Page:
3. Independent Front End Suspension Using Torsion Bar

This type of suspension system, a steel rod, known as a torsion bar, act as a spring to hold the upper and lower control arms parallel under load. The front end of the rod is of hexagonal shape to fit tightly into an opening in the lower control arm.

Its rear reaction is also the hexagonal shape to fit tightly into an opening in an anchor attached to the frame cross member. A seal hides the hexagonally shaped end of the torsion bar.

The torsion bar gets twisted due to the forces on the wheel assembly outer end of the lower control arm. The torsion bar is designed to balance these forces so that the lower arm is kept at a designated height.

Front End Suspension Using Torsion Bar

The height can be adjusted by a tightening mechanism at the anchor end which twists the rod by means of an adjusting bolt and swivel. A strut rod is used to keep the suspension in alignment.

This suspension is able to protect road shock causing the lower arm to twist the torsion bar. When the wheels are no longer under stress, the arm returns to normal.

4. Parallelogram Type Independent Front Suspension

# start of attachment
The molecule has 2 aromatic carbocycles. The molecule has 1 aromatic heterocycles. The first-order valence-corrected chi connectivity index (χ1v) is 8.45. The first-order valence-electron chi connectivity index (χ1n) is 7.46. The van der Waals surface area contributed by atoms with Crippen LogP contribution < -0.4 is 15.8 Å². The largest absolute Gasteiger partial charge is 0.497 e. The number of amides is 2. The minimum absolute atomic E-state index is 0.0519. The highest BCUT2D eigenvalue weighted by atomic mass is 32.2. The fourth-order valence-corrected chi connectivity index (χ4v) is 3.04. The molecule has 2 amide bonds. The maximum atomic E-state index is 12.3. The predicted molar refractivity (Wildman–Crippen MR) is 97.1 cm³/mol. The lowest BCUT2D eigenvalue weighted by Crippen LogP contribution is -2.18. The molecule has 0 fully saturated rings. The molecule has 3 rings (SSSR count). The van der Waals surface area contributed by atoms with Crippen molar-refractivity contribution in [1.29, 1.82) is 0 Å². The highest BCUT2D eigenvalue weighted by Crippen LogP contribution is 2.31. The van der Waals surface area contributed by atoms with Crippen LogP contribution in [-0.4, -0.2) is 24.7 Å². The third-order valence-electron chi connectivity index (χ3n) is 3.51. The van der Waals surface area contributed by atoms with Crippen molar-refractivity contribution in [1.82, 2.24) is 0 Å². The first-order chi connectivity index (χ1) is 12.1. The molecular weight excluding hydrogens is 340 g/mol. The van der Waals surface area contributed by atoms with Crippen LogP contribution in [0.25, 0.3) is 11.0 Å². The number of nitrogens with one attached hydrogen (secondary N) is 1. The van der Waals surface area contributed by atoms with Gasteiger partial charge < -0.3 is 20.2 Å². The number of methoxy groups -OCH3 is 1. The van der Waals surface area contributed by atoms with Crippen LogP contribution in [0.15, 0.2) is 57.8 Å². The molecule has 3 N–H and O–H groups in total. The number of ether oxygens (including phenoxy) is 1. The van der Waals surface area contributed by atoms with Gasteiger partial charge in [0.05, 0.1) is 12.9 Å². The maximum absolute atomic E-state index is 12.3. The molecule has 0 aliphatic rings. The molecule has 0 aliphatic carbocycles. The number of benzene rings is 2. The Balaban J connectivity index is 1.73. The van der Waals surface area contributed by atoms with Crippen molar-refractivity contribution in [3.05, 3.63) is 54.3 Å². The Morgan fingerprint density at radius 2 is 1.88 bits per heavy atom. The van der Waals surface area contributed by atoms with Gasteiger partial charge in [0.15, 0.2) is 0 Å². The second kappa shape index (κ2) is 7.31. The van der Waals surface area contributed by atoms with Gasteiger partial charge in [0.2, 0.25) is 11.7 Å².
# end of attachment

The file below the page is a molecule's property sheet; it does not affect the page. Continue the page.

The figure shows the simplified diagrams of the independent front suspensions using a coil, torsion bar and leaf spring. Basically, the system is known as parallelogram type independent front suspension. It consists of an upper and lower link connected by stub axle carrier.

In general, the lower link is larger than the upper and they may not be parallel. This arrangement maintains the track width as the wheels rise and fall and so minimize tyre wear caused by the wheel scrubbing sideways.

5. Struck and Link Type Suspension System

This type of suspension system is unusually for integral body construction because the loading points are widely spaced. The normal top link is replaced by a flexible, mounting and the telescopic damper acts as the kingpin. This suspension system known as the Mac Pherson System has slight rolling action and absorbs shocks easily.

6. Trailing Arm Independent Front Suspension

Trailing arm independent front suspension maintains constant track and wheel attitude with a slight change in wheelbase and caster angle. A coil spring is attached to the trailing arm which itself is attached to the shaft carrying the wheel hub. When the wheel moves up and down, it winds and unwinds the spring. A torsion bar has also been used in certain designs in place of the coil springs.

7. Sliding Types Suspension System